About this iReport
  • Approved for CNN

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    Posted February 19, 2015 by
    Philadelphia, Pennsylvania
    This iReport is part of an assignment:
    First-generation Americans

    Offspring of the Nigerian-American Dream


    CNN PRODUCER NOTE     “I love that even though I live in America, inside our home was a little Africa,” says Nigerian-American Jumoke Dada. “My parents speak their language, they’re cooking the food and playing their music. Their culture is there but when you step outside, it’s America.”
    - zdan, CNN iReport producer

    I am the first American child born to two Nigerians that migrated to the U.S. because they wanted a better life for their children. Today, including my parents, we are a family of eight. Although my siblings and I grew up with two cultures, the benefits outweighed the challenges and I wouldn’t trade it for any other experience.

    Looking back at my childhood, growing up inside an immigrant household in NY was awesome. I was the first born in the U.S. therefore, until my sister came to the states, I was the “acting” oldest sister and that came with responsibility. My mom and dad worked very, very hard while also putting themselves through school so I helped them out a lot. By the age of 9, I knew how to cook and assisted with taking care of my siblings so I grew up pretty fast.

    Since my parents were learning how to navigate life and business in America, I often found myself doing a lot of research and sharing any useful information that I came across with them. The school system was very different from what they were accustomed to in Nigeria so when it came down to identifying beneficial programs, preparing for major exams, or applying to college, I relied heavily on administrators, libraries, and my peers.

    When it came to interacting and socializing with other kids, at times it was very, very interesting. I wasn’t considered a “real” Nigerian amongst Nigerians because I didn’t speak Yoruba (my parent’s native tongue) and I wasn’t seen as an American amongst Americans because of my name and features. As a Nigerian-American, I was stuck somewhere in the middle. I even recall wanting to change my name to something more common because of experiences like having teachers mispronounce it regularly or, unlike other kids, not finding it on paraphernalia during school outings.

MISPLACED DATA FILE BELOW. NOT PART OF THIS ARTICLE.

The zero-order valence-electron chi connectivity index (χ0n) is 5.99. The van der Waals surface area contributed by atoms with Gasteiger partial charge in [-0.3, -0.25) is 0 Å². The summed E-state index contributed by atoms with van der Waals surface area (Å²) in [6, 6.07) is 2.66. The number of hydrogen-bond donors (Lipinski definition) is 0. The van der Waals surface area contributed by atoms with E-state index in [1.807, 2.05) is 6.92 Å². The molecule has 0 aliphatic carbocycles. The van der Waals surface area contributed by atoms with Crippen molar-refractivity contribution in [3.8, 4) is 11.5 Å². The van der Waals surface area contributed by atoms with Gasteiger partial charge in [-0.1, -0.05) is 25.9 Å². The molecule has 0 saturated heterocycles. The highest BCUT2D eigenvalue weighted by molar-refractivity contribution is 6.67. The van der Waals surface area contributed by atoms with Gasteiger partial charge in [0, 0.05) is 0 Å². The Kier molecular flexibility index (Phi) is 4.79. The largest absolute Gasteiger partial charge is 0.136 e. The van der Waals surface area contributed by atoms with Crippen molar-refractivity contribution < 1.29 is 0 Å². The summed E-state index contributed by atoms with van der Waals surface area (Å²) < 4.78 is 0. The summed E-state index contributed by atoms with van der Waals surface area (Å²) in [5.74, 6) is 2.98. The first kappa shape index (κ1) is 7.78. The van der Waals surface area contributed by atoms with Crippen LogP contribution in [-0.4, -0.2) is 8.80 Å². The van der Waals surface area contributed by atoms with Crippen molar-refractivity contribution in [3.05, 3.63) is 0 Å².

As I matured, I grew to truly love and appreciate my name, culture, and upbringing. Despite having the disadvantage of moving to a new country and starting over, my parents did a fantastic job raising my siblings and I. They taught us to trust God, value education, work hard, be confident, and love and respect others. Prior to coming here, my parents were already educated in Nigeria but they submitted to starting over from scratch in America. I watched them work H-A-R-D (sometimes with multiple odd jobs) as they put themselves through school and provided for our large family. It all paid off because not only did they graduate from school and become medical professionals but they also put six children through college. Interestingly enough, although we're very creative, almost all of my siblings pursued some sort of STEM career, too.

    There is a lot more to our story but I’m pleased to share that last year we celebrated my dad’s retirement and it was awesome to honor and celebrate his life for all of the sacrifices that he made. We now look forward to doing the same thing for our mom. My siblings and I truly appreciate them and we’ve all pursued learning more about our culture in different ways. For example, my sister created a MeetUp group called “All Things Yoruba” for people interested in learning more about the culture and language. In 2011, I created “Offspring of the Naija-American Dream,” an online group to help other first-generation Nigerian-Americans stay connected and I’m in the process of building ImmericanDream.com for others with similar interests.

    I am a proud of my beautiful heritage. Being raised as a Nigerian-American shaped my perspective of the world, fueled my ambition, and taught me not to take anyone or anything for granted.

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